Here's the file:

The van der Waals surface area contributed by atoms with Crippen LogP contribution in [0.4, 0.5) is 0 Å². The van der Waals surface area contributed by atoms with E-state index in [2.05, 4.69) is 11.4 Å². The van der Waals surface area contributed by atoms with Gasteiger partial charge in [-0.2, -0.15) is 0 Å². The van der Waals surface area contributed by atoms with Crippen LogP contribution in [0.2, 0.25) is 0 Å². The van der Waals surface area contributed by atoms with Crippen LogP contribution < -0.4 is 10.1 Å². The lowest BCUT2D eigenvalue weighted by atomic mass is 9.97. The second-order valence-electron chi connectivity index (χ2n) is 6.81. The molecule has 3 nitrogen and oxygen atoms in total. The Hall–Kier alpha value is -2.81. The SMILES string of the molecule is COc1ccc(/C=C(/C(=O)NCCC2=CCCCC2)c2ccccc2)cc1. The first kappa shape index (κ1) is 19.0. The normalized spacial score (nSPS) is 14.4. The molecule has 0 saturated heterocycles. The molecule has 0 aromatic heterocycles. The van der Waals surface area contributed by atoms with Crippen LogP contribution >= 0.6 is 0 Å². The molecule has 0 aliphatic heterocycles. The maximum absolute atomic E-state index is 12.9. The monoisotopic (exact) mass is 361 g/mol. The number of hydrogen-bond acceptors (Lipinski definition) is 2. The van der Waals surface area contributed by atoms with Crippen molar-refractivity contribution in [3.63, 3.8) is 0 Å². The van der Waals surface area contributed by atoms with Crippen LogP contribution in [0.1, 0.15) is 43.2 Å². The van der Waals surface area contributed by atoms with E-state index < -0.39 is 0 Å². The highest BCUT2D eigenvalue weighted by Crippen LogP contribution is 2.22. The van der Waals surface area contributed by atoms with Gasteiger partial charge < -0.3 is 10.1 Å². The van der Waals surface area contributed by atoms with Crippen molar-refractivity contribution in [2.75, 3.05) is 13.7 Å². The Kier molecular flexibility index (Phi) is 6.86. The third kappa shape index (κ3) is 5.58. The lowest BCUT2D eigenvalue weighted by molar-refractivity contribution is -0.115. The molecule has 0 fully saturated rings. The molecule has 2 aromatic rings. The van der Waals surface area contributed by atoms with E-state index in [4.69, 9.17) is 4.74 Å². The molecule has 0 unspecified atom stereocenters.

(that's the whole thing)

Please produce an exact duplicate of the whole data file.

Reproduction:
The van der Waals surface area contributed by atoms with Crippen LogP contribution in [0.4, 0.5) is 0 Å². The van der Waals surface area contributed by atoms with E-state index in [2.05, 4.69) is 11.4 Å². The van der Waals surface area contributed by atoms with Gasteiger partial charge in [-0.2, -0.15) is 0 Å². The van der Waals surface area contributed by atoms with Crippen LogP contribution in [0.2, 0.25) is 0 Å². The van der Waals surface area contributed by atoms with Crippen LogP contribution < -0.4 is 10.1 Å². The lowest BCUT2D eigenvalue weighted by atomic mass is 9.97. The second-order valence-electron chi connectivity index (χ2n) is 6.81. The molecule has 3 nitrogen and oxygen atoms in total. The Hall–Kier alpha value is -2.81. The SMILES string of the molecule is COc1ccc(/C=C(/C(=O)NCCC2=CCCCC2)c2ccccc2)cc1. The first kappa shape index (κ1) is 19.0. The normalized spacial score (nSPS) is 14.4. The molecule has 0 saturated heterocycles. The molecule has 0 aromatic heterocycles. The van der Waals surface area contributed by atoms with Crippen LogP contribution >= 0.6 is 0 Å². The molecule has 0 aliphatic heterocycles. The maximum absolute atomic E-state index is 12.9. The monoisotopic (exact) mass is 361 g/mol. The number of hydrogen-bond acceptors (Lipinski definition) is 2. The van der Waals surface area contributed by atoms with Crippen molar-refractivity contribution in [3.63, 3.8) is 0 Å². The van der Waals surface area contributed by atoms with Crippen LogP contribution in [0.1, 0.15) is 43.2 Å². The van der Waals surface area contributed by atoms with E-state index < -0.39 is 0 Å². The highest BCUT2D eigenvalue weighted by Crippen LogP contribution is 2.22. The van der Waals surface area contributed by atoms with Gasteiger partial charge < -0.3 is 10.1 Å². The van der Waals surface area contributed by atoms with Crippen molar-refractivity contribution in [2.75, 3.05) is 13.7 Å². The Kier molecular flexibility index (Phi) is 6.86. The third kappa shape index (κ3) is 5.58. The lowest BCUT2D eigenvalue weighted by molar-refractivity contribution is -0.115. The molecule has 0 fully saturated rings. The molecule has 2 aromatic rings. The van der Waals surface area contributed by atoms with E-state index in [4.69, 9.17) is 4.74 Å². The molecule has 0 unspecified atom stereocenters.